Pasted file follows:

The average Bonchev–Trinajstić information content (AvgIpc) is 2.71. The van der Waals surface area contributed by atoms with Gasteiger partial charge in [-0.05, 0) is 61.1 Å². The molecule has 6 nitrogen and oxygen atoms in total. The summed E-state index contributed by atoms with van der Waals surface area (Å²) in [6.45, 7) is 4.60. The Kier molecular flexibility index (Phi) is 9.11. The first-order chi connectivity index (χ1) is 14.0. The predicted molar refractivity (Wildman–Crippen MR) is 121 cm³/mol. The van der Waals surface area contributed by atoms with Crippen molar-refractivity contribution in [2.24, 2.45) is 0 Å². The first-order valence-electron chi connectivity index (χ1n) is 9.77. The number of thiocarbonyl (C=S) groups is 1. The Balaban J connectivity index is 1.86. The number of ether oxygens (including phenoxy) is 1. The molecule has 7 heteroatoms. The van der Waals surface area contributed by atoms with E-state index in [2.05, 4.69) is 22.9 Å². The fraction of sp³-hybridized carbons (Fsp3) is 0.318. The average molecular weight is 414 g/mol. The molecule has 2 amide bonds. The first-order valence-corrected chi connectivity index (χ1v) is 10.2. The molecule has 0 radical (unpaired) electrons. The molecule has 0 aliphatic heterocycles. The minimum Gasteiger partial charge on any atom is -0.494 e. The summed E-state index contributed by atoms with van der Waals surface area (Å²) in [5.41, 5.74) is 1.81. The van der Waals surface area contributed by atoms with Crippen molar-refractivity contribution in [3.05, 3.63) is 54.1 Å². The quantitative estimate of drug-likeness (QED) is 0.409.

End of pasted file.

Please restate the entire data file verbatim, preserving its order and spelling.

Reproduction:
The average Bonchev–Trinajstić information content (AvgIpc) is 2.71. The van der Waals surface area contributed by atoms with Gasteiger partial charge in [-0.05, 0) is 61.1 Å². The molecule has 6 nitrogen and oxygen atoms in total. The summed E-state index contributed by atoms with van der Waals surface area (Å²) in [6.45, 7) is 4.60. The Kier molecular flexibility index (Phi) is 9.11. The first-order chi connectivity index (χ1) is 14.0. The predicted molar refractivity (Wildman–Crippen MR) is 121 cm³/mol. The van der Waals surface area contributed by atoms with Crippen molar-refractivity contribution in [2.24, 2.45) is 0 Å². The first-order valence-electron chi connectivity index (χ1n) is 9.77. The number of thiocarbonyl (C=S) groups is 1. The Balaban J connectivity index is 1.86. The number of ether oxygens (including phenoxy) is 1. The molecule has 7 heteroatoms. The van der Waals surface area contributed by atoms with E-state index in [2.05, 4.69) is 22.9 Å². The fraction of sp³-hybridized carbons (Fsp3) is 0.318. The average molecular weight is 414 g/mol. The molecule has 2 amide bonds. The first-order valence-corrected chi connectivity index (χ1v) is 10.2. The molecule has 0 radical (unpaired) electrons. The molecule has 0 aliphatic heterocycles. The minimum Gasteiger partial charge on any atom is -0.494 e. The summed E-state index contributed by atoms with van der Waals surface area (Å²) in [5.41, 5.74) is 1.81. The van der Waals surface area contributed by atoms with Crippen molar-refractivity contribution in [3.05, 3.63) is 54.1 Å². The quantitative estimate of drug-likeness (QED) is 0.409.